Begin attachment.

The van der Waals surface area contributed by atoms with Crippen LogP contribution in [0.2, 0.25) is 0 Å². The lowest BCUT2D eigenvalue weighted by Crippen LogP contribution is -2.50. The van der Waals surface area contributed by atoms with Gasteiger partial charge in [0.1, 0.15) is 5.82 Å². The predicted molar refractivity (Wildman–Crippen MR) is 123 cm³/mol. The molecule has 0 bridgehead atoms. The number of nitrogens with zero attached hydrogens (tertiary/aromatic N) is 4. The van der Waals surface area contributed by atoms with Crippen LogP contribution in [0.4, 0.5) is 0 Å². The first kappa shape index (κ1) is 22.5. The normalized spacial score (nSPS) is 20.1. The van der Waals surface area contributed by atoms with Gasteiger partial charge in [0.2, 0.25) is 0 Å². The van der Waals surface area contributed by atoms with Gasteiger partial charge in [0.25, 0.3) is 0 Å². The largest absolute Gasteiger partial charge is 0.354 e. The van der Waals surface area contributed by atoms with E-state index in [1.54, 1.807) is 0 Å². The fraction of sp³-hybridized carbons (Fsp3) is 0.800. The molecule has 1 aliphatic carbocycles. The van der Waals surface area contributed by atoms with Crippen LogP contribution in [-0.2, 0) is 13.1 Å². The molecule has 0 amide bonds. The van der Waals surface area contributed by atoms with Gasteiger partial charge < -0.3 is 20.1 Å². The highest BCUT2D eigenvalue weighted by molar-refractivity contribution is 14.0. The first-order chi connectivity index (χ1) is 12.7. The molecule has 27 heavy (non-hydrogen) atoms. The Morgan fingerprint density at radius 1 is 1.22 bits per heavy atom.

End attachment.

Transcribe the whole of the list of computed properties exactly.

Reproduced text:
The van der Waals surface area contributed by atoms with Crippen LogP contribution in [0.2, 0.25) is 0 Å². The lowest BCUT2D eigenvalue weighted by Crippen LogP contribution is -2.50. The van der Waals surface area contributed by atoms with Gasteiger partial charge in [0.1, 0.15) is 5.82 Å². The predicted molar refractivity (Wildman–Crippen MR) is 123 cm³/mol. The molecule has 0 bridgehead atoms. The number of nitrogens with zero attached hydrogens (tertiary/aromatic N) is 4. The van der Waals surface area contributed by atoms with Crippen LogP contribution in [0.4, 0.5) is 0 Å². The first kappa shape index (κ1) is 22.5. The normalized spacial score (nSPS) is 20.1. The van der Waals surface area contributed by atoms with Gasteiger partial charge in [0.2, 0.25) is 0 Å². The van der Waals surface area contributed by atoms with Gasteiger partial charge in [0.25, 0.3) is 0 Å². The largest absolute Gasteiger partial charge is 0.354 e. The van der Waals surface area contributed by atoms with E-state index in [1.54, 1.807) is 0 Å². The fraction of sp³-hybridized carbons (Fsp3) is 0.800. The molecule has 1 aliphatic carbocycles. The van der Waals surface area contributed by atoms with Crippen LogP contribution in [-0.2, 0) is 13.1 Å². The molecule has 0 amide bonds. The van der Waals surface area contributed by atoms with Gasteiger partial charge < -0.3 is 20.1 Å². The highest BCUT2D eigenvalue weighted by molar-refractivity contribution is 14.0. The first-order chi connectivity index (χ1) is 12.7. The molecule has 27 heavy (non-hydrogen) atoms. The Morgan fingerprint density at radius 1 is 1.22 bits per heavy atom.